When someone mentions the words “pom poms”, it’s only natural to picture a puffy, flashy, plastic ball of colors that cheerleaders hold during routines. Poms did not always fit that profile, though.
In the 1930s, pom poms were used by high schools and universities as a decorative accessory for cheerleaders to improve showmanship. The first usable pom pom’s creation was credited to Jim Hazlewood, who created them using crepe, or tissue, paper. However, paper poms were thin and delicate so they fell apart easily when shaken vigorously, which caused a problem since poms were a major part of raising spirit and gaining the crowd’s attention. In addition, paper poms were not usable during weather conditions such as rain or snow. Cheerleaders were out on the field to support their team in any weather condition- rain or shine. Poms made of paper had the right idea, but just couldn’t hold up to the demands of dedicated cheerleaders that performed on the sidelines no matter what the weather.
Lawrence Herkimer began manufacturing modern pom poms after he founded his cheerleading supply company in 1953. Herkimer holds a patent to the pom pom since he developed the pom with a hidden handle. He named this cheerleading accessory “pom pon” with an “N” after discovering that “pom pom” had a negative meaning in Hawaii. Realizing the importance of showmanship in cheerleading performances and the parallel rising popularity of the color television, the poms he developed were meant to make cheerleading performances stand out and really shine with color.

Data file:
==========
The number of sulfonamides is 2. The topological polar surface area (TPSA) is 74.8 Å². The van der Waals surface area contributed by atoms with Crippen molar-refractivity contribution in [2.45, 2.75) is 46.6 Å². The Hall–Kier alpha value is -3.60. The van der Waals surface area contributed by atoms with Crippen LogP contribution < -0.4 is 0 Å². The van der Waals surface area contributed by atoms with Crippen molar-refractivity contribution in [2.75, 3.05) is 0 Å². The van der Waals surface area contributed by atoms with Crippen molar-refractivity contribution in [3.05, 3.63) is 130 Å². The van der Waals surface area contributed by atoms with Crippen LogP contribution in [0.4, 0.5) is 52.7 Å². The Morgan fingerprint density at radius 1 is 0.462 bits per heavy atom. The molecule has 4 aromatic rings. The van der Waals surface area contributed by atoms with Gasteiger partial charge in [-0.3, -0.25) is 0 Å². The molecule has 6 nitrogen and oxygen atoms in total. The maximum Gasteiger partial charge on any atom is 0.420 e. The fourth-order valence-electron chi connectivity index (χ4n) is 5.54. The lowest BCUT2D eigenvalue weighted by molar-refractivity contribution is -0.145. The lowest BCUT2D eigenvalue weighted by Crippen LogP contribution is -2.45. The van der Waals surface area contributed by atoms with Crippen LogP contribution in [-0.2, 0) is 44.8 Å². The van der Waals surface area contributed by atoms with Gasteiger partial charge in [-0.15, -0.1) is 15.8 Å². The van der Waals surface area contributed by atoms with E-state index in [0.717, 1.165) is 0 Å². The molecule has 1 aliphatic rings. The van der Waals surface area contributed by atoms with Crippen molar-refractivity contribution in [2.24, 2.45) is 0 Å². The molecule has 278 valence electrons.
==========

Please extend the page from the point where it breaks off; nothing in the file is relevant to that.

In 1965, Fred Gastoff improved upon Hazlewood and Herkimer’s creation and invented the first pom pom made using vinyl, or plastic, streamers. This made poms more durable and resistant to wet weather. This design’s nationwide popularity was attributed to the support of the International Cheerleading Foundation, who introduced, promoted and supported the new style. Ever since the mid 1960s, plastic poms have been the standard for cheerleaders to use in their performances allowing poms to become synonymous to the image of cheerleading.
After poms’ modern debut, companies began to manipulate the designs to account for color, thickness of streamers, length of streamers, and variation of handles. For example, traditional poms have a fuller, puffier, round look with a hidden baton-style handle in the center. Rooter poms are more common in the stands and have thinner, longer streamer and feature an exposed handle so fans can wave them and promote spirit as well as distract the other team. Some pom designs can even feature a side-by-side color split or a bulls-eye color design.
Lawrence Herkimer’s pom development most likely featured a baton-style handle, as it was hidden. The two most popular pom handles are the baton and the dowel. The baton is a handle hidden in the middle of the pom with fluffed streamers coming out from both sides of the handle. Dowel poms feature an exposed handle where the streamers only come out from one side of the handle and are often used for youth cheerleading.
Thanks to Jim Hazlewood, Lawrence Herkimer, and Fred Gastoff, pom designs have improved to meet the standards of cheerleading. Cheerleaders now have a fun, colorful, and durable accessory to help raise spirit during performances.